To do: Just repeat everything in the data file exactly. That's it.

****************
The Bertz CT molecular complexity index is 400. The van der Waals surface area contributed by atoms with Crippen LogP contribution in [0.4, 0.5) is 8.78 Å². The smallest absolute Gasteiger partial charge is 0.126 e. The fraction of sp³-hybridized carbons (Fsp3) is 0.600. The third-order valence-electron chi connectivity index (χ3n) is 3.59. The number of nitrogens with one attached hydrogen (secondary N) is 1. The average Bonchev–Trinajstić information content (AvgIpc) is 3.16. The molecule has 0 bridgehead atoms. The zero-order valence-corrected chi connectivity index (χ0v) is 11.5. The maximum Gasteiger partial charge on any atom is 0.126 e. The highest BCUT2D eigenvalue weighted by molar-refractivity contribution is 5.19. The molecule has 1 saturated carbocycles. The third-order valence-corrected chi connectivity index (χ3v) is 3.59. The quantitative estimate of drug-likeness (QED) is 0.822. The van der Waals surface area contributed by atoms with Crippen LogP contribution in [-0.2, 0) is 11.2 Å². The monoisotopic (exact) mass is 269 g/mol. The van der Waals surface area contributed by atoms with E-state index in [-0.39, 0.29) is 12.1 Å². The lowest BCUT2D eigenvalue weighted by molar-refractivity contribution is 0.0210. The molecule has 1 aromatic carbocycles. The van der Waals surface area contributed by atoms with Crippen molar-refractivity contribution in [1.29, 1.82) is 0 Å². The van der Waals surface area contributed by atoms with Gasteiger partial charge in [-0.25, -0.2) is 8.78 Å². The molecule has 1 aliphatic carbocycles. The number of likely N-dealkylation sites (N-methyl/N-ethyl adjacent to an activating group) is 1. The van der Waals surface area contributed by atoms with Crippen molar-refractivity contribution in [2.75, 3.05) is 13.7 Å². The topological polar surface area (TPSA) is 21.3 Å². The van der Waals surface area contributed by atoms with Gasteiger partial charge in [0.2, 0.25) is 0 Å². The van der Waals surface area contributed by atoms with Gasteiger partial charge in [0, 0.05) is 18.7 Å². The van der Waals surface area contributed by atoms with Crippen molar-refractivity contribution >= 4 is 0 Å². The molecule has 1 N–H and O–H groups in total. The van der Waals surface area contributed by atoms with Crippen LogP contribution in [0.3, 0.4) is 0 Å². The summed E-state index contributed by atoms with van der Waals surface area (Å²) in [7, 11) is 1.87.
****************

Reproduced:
The Bertz CT molecular complexity index is 400. The van der Waals surface area contributed by atoms with Crippen LogP contribution in [0.4, 0.5) is 8.78 Å². The smallest absolute Gasteiger partial charge is 0.126 e. The fraction of sp³-hybridized carbons (Fsp3) is 0.600. The third-order valence-electron chi connectivity index (χ3n) is 3.59. The number of nitrogens with one attached hydrogen (secondary N) is 1. The average Bonchev–Trinajstić information content (AvgIpc) is 3.16. The molecule has 0 bridgehead atoms. The zero-order valence-corrected chi connectivity index (χ0v) is 11.5. The maximum Gasteiger partial charge on any atom is 0.126 e. The highest BCUT2D eigenvalue weighted by molar-refractivity contribution is 5.19. The molecule has 1 saturated carbocycles. The third-order valence-corrected chi connectivity index (χ3v) is 3.59. The quantitative estimate of drug-likeness (QED) is 0.822. The van der Waals surface area contributed by atoms with Crippen LogP contribution in [-0.2, 0) is 11.2 Å². The monoisotopic (exact) mass is 269 g/mol. The van der Waals surface area contributed by atoms with E-state index in [-0.39, 0.29) is 12.1 Å². The lowest BCUT2D eigenvalue weighted by molar-refractivity contribution is 0.0210. The molecule has 1 aromatic carbocycles. The van der Waals surface area contributed by atoms with Crippen molar-refractivity contribution in [1.29, 1.82) is 0 Å². The van der Waals surface area contributed by atoms with Gasteiger partial charge in [-0.25, -0.2) is 8.78 Å². The molecule has 1 aliphatic carbocycles. The number of likely N-dealkylation sites (N-methyl/N-ethyl adjacent to an activating group) is 1. The van der Waals surface area contributed by atoms with Crippen molar-refractivity contribution in [2.75, 3.05) is 13.7 Å². The topological polar surface area (TPSA) is 21.3 Å². The van der Waals surface area contributed by atoms with Gasteiger partial charge in [0.2, 0.25) is 0 Å². The van der Waals surface area contributed by atoms with Gasteiger partial charge in [0, 0.05) is 18.7 Å². The van der Waals surface area contributed by atoms with Crippen molar-refractivity contribution >= 4 is 0 Å². The molecule has 1 N–H and O–H groups in total. The van der Waals surface area contributed by atoms with Crippen LogP contribution in [0.3, 0.4) is 0 Å². The summed E-state index contributed by atoms with van der Waals surface area (Å²) in [7, 11) is 1.87.